ZOOM is a remarkable new medium. The virtual communities that can now convene at any agreed moment mean that lecturers can reach large (but invisible and anonymous) audiences, a great boon in these days of plague.
However, absence of that special feedback which comes from being physically in a room with human beings may lure participants into making observations which, faced with a live audience and sensing risk, they might not otherwise express.
Therefore this medium presents both a danger for the speaker – because you have no idea who you are addressing – and a benefit for Zoom listeners, in that they may learn things a speaker might not have intended to impart, but which, whether unconsciously or from vanity, are let slip by a gesture, a tone, a word.
So it was on the recent occasion of a ‘book launch’ for Professor Robert Tombs’s much-acclaimed history of the Brexit experience entitled This Sovereign Isle.
The virtual venue was the premier London think-tank Policy Exchange. The fabulous convening power of its director, Lord Godson, had assembled an A-list panel of commentators: Lord Frost, the lead Brexit minister; Lord Mandelson, the Remainers’ Remainer and former EU Commissioner; the Chancellor of the Duchy of Lancaster and founding chairman of Policy Exchange, Michael Gove MP – a leader of Vote Leave – and the former Home Secretary Amber Rudd, who famously wouldn’t want the Prime Minister to drive her home.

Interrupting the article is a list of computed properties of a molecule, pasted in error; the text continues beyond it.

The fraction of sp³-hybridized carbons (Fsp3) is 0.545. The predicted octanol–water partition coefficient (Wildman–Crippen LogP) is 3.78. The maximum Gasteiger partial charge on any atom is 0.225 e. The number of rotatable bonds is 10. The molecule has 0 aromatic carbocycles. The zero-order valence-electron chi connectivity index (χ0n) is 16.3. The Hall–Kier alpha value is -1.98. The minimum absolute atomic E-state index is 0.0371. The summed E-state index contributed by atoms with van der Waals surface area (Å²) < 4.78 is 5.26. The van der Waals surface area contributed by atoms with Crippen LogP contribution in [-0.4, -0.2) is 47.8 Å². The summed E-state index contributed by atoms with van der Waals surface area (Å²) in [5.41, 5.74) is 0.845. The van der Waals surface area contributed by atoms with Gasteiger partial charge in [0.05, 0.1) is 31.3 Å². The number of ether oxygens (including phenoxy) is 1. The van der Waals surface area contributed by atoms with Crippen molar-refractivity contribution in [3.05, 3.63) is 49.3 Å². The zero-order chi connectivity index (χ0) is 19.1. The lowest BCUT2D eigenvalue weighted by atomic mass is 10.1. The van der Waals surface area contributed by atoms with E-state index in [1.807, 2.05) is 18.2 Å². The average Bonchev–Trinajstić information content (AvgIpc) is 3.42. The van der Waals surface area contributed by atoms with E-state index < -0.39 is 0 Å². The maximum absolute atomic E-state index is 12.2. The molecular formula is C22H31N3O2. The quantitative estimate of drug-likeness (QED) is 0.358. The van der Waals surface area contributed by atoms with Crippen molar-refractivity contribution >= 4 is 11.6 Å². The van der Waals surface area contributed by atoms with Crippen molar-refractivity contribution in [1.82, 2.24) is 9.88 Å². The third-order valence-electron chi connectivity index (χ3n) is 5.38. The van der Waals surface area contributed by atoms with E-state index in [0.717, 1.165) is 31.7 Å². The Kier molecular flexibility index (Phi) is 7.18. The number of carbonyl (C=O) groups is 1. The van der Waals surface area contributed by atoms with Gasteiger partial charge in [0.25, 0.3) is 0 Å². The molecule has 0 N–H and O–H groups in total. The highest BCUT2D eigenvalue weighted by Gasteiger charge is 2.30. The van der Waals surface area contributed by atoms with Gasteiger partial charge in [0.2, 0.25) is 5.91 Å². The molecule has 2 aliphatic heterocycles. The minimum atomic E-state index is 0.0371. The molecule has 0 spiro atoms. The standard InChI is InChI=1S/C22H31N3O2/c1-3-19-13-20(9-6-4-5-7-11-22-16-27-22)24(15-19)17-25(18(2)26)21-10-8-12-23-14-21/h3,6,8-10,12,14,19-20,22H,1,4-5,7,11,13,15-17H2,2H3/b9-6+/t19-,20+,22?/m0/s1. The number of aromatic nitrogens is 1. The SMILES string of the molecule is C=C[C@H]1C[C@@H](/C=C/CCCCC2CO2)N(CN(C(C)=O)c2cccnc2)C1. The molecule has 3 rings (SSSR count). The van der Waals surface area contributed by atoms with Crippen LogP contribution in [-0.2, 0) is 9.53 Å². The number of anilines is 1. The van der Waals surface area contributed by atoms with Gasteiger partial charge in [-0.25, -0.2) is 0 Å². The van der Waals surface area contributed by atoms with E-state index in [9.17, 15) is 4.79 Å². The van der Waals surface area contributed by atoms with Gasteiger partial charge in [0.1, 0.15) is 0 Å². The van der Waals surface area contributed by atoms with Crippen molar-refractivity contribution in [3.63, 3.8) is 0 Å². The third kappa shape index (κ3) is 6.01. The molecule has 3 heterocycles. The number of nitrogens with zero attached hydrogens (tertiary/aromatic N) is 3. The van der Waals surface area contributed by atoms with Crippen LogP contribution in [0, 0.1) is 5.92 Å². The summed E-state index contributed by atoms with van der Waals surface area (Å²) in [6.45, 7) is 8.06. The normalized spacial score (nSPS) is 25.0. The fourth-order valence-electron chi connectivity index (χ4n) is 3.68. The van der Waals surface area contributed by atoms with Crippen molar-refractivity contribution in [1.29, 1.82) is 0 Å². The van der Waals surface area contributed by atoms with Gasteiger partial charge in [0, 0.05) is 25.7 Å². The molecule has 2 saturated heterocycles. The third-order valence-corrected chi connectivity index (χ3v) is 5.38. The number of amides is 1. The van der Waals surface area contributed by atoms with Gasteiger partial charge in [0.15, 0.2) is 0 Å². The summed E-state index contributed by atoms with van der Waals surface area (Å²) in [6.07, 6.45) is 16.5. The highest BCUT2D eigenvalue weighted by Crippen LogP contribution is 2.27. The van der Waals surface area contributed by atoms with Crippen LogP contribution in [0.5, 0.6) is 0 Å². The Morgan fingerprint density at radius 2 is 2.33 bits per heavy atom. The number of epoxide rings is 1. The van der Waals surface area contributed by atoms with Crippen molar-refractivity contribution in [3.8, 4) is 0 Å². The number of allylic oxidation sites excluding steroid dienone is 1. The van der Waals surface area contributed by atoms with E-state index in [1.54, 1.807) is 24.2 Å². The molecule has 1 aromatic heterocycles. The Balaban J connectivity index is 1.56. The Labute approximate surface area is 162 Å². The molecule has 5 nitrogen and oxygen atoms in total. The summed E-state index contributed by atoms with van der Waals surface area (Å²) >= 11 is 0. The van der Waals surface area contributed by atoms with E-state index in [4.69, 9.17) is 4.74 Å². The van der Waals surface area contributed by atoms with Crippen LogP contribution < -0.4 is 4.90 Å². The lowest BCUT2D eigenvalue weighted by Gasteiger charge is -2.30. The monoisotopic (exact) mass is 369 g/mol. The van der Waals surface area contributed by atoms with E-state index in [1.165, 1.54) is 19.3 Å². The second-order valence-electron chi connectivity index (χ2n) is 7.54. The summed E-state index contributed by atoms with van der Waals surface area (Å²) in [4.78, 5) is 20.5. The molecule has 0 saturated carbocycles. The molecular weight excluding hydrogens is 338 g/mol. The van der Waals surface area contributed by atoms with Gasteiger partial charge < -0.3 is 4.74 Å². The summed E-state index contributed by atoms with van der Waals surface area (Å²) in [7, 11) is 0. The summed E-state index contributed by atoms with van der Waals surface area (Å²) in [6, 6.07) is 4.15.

The audience was, by definition, unknown to them or to itself. But for the purposes of this article, it included other historians, a social anthropologist, social psychologists, economists and former intelligence officers – all silent watchers. Some of them have compared notes and this is what they learned.
The event opened as might have been expected, with a characteristically modest and incisive introduction of his book from the author. Lord Frost then addressed the book substantively, echoing some of the praise which it has garnered in press reviews.
He nailed it by reminding everyone that Brexit was first and last about sovereignty and democracy, with the people having the right to elect those who make the laws they must obey.
Then proceedings appeared to go off on a tangent which had little to do with the book under discussion. Mr Gove made a reference to it, but devoted most of his remarks to praise of Lord Godson’s convening powers and a plea for mutual tolerance between former Remainers and Leavers.